Generally, there are two kinds of Parties: student parties and non-student parties. Student parties, usually thrown/attended by UC Davis students and sometimes Davis High School students, often revolve around alcohol and may be loud. Non-student parties may also have alcohol and be loud but also probably have more of a purpose to them, such as a birthday party, a graduation party, or other celebrations.

Of course, there are also political parties.

See also: Weddings

Party Supplies

Student Parties

Free beer can be found at most bro parties, frat parties and maybe some house shows, although house shows are more likely to be BYOB. Dorm parties once were prevalent.

The AIM name "Davispartyscene" used to deliver residents a list of parties in pseudo-real-time — some believe such a service might cause party-problems or an excess of unwanted guests at parties. Perhaps a better solution would be the's Events Board. Another funky site, Facebook, also has a similar party-advertising feature. If, in the future, an AIM bot for parties becomes available it will likely get its own page on the wiki. Cheers! —StevenDaubert wonders about UCDparties (wasn't it around before partyscene? and of course the related VIP parties bot...)

How to Throw a Party

ASUCD Campus Safety unit instructions on how to throw a party This door hanger has the incorrect police phone number — the correct number is 747-5400 Here's where we school you in how to throw a party of the drinking, dancing and hooking up variety.

  1. Get a noise permit, especially if a band is playing. Be sure to describe the kind of music on the noise permit— folk, blues and reggae is a far easier sell than death metal — if you are having death metal, call it "rock." Permits may be difficult for undergraduate students to get. [see Noise Violation]

  2. Talk to neighbors about your party well in advance, making sure they understand how long it will last and how big it will be. Be honest and give your neighbors a paper with the party date, your name and phone number. Ask them to call you if the noise gets too loud or if your guests get out of hand — they're more likely to give you a call before calling the cops! If neighbors do call, be responsible and ask your guests to keep it in control.

  3. Make a Costco food run. Provide some sort of munchies, or people become too drunk too fast. As the host, you may be held responsible for any injuries/accidents that occur as a result of somebody getting too drunk at your party.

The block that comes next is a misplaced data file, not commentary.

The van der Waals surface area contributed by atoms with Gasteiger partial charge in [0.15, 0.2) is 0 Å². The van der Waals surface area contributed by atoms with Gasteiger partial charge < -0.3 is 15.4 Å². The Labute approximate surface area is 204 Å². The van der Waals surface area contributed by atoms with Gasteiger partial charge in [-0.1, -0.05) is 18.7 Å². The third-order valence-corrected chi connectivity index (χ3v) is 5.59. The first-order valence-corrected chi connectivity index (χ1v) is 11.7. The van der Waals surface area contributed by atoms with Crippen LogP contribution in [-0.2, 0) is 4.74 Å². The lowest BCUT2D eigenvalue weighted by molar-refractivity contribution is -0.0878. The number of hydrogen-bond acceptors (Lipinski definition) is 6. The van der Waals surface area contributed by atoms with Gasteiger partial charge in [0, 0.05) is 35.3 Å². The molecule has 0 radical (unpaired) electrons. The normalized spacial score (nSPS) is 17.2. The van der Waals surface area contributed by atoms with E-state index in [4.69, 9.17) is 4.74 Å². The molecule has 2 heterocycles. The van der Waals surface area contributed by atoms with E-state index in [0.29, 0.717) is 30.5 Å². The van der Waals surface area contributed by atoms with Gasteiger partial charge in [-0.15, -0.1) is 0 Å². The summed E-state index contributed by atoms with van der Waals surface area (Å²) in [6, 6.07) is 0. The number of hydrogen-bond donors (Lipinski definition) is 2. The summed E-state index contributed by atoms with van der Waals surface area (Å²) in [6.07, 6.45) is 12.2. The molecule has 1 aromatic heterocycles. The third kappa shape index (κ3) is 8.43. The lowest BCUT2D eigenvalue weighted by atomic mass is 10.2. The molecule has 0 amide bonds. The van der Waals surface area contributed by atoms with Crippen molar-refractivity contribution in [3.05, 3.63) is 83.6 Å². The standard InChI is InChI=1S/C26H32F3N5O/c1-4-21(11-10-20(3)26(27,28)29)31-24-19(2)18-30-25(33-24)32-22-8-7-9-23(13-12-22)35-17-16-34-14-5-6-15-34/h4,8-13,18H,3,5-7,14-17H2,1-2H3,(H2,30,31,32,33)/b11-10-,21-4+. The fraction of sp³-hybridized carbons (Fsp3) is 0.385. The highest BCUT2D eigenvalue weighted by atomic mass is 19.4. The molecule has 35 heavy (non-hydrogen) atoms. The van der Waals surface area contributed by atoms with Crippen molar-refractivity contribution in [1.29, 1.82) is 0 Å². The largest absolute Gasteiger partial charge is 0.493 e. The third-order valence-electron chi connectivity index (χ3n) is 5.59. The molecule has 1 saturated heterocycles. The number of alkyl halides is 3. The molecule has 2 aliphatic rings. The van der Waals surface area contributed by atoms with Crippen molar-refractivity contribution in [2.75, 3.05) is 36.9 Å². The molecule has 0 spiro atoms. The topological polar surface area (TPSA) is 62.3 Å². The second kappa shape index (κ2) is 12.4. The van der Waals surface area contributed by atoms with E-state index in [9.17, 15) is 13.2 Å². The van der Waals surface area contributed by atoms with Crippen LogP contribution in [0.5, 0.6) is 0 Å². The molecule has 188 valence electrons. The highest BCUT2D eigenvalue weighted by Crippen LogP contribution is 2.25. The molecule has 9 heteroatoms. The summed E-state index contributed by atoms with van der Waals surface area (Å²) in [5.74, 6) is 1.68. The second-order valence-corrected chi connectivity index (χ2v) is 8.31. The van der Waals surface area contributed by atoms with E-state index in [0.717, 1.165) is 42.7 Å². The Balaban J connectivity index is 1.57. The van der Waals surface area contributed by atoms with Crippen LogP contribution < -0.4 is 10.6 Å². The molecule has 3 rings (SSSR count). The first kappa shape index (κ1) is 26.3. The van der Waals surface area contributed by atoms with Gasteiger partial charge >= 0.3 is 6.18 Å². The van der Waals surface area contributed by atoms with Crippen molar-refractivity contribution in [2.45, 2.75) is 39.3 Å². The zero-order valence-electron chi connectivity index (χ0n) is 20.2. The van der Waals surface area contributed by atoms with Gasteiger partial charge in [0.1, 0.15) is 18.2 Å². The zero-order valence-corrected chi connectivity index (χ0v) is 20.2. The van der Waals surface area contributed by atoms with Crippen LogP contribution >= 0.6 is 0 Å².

4. Plan your alcohol needs. Two to four kegs should be sufficient for a large undergraduate party unless you are providing hard liquor. Make it a BYOB party if you expect minors or drunks — police will hold you responsible for supplying liquor to minors. Graduate student parties require fewer kegs and guests are more likely to contribute to your party in the form of alcohol or snacks.

  5. Party-proof your house. Spend a little money on some cheap wood stakes and a roll of black plastic, easily found at Hibbert Lumber, to create a wall around your yard and extend your party zone. Have your sober person monitor the entrance to be aware of who is attending your party and shield any acts of debauchery. Keep in mind that encouraging guests to party outside increases your chances of a noise violation!

  • Close all doors and windows because police can enter through any open doors and see through open windows — this leaves you subject to the "Plain View" law which justifies subsequent searches.

  • Make sure there's plenty of toilet paper and guests have sufficient bathroom access... neighbors get bummed out to find your guests pissing in their yard.

  • Be proactive in dealing with problem guests. You have just as much right as your neighbors to call the police if things start getting out of hand! To file a police report or for general information, press 0. ... To speak to the dispatch center press 5.

  • If the police arrive keep in mind that you can always use the line, "Officer I do not consent to any searches." This, however, doesn't protect you if officers either enter through an open door or they have reason to search because of acts visible through open windows/doors [see Party-proof your House, above]. If you experience a legitimate violation of your rights, we encourage you to post your experiences on our Police Misconduct Stories page in addition to reporting the incident and taking legal action.

  • Find more safe and fun party ideas for throwing a successful bash at a website hosted by Health Education and Promotion at UCD.